Salary hikes in call centers becoming unsustainable

By Jesus F. Llanto, Newsbreak

Posted at Jul 15 2009 08:44 PM | Updated as of Jul 16 2009 04:44 AM

Mar Roxas: Don’t price the Philippines out of the market

MANILA - Call centers may have increased their employees’ salaries too much too soon in the last 5 years that the practice may become “unsustainable” despite the the double digit growth that the industry is expected to post this year.

During the Call Center Conference & Expo 2009 in Pasay City, experts said that while industry is expected to post “healthy double digit” growth of 15-20% despite the economic crisis, companies must address the high salary inflation of call center agents.

Benedict Hernandez, president of the Contact Center Association in the Philippines (CCAP), said that salaries of call center agents increased annually by 10% , starting in 2004, when the industry experienced rapid growth as the Philippines became a preferred outsourcing destination.

“When you hear 10% year-on-year salary inflation, whether you’re under a global economic crisis or not, that is simply unsustainable,” Hernandez said. He advised companies to instead focus on giving performance-based incentives to their employees.

Speakers at the conference, including Senator Manuel Roxas II, said that high salary rates will make the Philippines a costly outsourcing destination and may turn off potential clients. Currently, the Philippines is among the top 3 leading outsourcing destinations in the world, behind India and Canada.

Biggest BPO Sector

“The creeping cost is not experienced in the rents or the cost of telcos but in the cost of manpower,” said Roxas, who’s considered as the “Father of the BPO Industry” for his policies as trade secretary that prepared the Philippines for the boom in business process outsourcing.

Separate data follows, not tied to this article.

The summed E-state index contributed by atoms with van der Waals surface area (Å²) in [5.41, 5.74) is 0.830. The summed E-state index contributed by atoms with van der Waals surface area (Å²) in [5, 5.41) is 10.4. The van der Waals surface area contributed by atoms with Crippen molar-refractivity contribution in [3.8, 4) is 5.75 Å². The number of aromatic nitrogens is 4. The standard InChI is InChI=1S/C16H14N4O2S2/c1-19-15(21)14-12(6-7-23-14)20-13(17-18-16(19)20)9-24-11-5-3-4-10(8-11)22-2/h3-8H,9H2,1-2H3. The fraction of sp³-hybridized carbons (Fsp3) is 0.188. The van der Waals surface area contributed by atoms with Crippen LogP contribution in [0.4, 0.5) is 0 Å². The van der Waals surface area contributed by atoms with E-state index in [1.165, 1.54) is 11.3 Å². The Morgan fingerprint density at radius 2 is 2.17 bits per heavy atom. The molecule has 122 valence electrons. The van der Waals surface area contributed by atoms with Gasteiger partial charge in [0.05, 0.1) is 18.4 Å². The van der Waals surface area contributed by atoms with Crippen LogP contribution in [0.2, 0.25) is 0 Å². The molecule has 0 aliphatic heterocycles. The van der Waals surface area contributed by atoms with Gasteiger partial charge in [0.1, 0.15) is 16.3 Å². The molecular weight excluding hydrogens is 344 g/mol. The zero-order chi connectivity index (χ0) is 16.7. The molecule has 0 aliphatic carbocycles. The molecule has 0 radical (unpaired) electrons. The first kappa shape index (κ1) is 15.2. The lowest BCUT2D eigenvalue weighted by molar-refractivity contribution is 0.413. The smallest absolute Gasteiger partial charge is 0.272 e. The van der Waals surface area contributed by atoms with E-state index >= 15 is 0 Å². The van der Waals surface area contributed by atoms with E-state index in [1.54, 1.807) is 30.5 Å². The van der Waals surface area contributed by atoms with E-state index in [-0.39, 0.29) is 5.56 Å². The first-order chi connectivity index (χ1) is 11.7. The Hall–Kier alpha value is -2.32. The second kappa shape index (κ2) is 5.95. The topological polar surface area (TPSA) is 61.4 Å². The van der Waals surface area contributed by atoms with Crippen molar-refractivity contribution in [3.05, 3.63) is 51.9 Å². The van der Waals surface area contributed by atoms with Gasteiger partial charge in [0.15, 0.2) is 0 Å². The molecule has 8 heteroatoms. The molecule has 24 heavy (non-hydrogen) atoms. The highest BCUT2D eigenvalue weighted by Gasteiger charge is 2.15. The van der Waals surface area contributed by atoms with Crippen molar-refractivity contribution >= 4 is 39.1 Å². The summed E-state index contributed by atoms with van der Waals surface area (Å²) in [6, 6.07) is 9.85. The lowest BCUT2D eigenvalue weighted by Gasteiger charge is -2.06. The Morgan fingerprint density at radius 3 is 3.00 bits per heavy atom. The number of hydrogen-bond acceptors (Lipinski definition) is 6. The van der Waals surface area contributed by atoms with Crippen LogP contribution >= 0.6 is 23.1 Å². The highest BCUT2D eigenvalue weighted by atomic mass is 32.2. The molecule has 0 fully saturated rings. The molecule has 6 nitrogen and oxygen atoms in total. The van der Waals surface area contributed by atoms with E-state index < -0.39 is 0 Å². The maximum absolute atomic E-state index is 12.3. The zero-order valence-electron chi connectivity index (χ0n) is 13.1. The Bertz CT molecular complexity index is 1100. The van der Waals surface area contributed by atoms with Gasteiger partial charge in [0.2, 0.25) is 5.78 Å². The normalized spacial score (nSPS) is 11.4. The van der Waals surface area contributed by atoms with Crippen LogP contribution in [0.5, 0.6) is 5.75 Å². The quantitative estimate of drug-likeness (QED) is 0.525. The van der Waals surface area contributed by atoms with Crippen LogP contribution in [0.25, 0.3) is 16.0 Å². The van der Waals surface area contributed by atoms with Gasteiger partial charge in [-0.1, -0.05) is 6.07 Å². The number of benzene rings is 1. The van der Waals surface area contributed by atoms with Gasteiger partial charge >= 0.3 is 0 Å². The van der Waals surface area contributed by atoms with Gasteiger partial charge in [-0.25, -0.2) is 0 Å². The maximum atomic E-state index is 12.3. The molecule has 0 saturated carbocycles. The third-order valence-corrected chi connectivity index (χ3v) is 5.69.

Roxas pointed out that what used to be a starting salary of P10,000 to P12, 000 has now reached P15, 000 to P20,000.

“The challenge for the industry and the country is to not price ourselves out of the market,” Roxas said, adding that there is a need to improve the education system to produce a huge talent pool for the industry and increase recruitment yield.

Contact centers are the biggest sector in the business process outsourcing (BPO) industry, representing about 70% of the industry’s revenues and employment. The industry, Hernandez said, is targeting US$5 billion revenue for this year.

“We are becoming a stronger contributor to the country’s economy,” he said.

Too Many Holidays

Hernandez said that last year the industry incurred additional costs and was severely affected by the declaration of too many holidays in 2008.

“We took a huge hit last year when there were additional holidays that were not within our business plans,” Hernandez said. Companies pay double or more than double during holidays.

Meanwhile, Hernandez said recruitment rate among call center companies rose to 8% from 5%.

“It is a significant increase in our business because we are now able to hire more people from the same applicant pool,” Hernandez said. “Some of these are benefiting from pre-employment language training provided by the industry.”

Low recruitment yield due to lack of qualified applicants proficient in English has been a perennial problem of the industry. It has pushed some lawmakers and sectors to support moves to install English as medium of instruction in schools. (Newsbreak)